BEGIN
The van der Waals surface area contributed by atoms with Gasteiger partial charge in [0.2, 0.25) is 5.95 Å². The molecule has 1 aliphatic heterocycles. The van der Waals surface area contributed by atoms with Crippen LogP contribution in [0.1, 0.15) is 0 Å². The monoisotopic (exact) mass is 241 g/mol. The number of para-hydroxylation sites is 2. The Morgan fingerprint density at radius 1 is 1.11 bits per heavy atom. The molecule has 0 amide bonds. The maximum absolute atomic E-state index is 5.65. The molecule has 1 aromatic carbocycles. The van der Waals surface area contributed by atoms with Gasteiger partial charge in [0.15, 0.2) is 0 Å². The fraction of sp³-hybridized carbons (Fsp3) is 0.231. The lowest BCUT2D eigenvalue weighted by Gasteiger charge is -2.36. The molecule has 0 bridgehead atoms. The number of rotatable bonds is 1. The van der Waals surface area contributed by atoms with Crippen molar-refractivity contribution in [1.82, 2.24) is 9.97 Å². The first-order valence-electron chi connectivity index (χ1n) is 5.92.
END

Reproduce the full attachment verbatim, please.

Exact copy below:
The van der Waals surface area contributed by atoms with Gasteiger partial charge in [0.2, 0.25) is 5.95 Å². The molecule has 1 aliphatic heterocycles. The van der Waals surface area contributed by atoms with Crippen LogP contribution in [0.1, 0.15) is 0 Å². The monoisotopic (exact) mass is 241 g/mol. The number of para-hydroxylation sites is 2. The Morgan fingerprint density at radius 1 is 1.11 bits per heavy atom. The molecule has 0 amide bonds. The maximum absolute atomic E-state index is 5.65. The molecule has 1 aromatic carbocycles. The van der Waals surface area contributed by atoms with Gasteiger partial charge in [0.15, 0.2) is 0 Å². The fraction of sp³-hybridized carbons (Fsp3) is 0.231. The lowest BCUT2D eigenvalue weighted by Gasteiger charge is -2.36. The molecule has 0 bridgehead atoms. The number of rotatable bonds is 1. The van der Waals surface area contributed by atoms with Crippen molar-refractivity contribution in [1.82, 2.24) is 9.97 Å². The first-order valence-electron chi connectivity index (χ1n) is 5.92.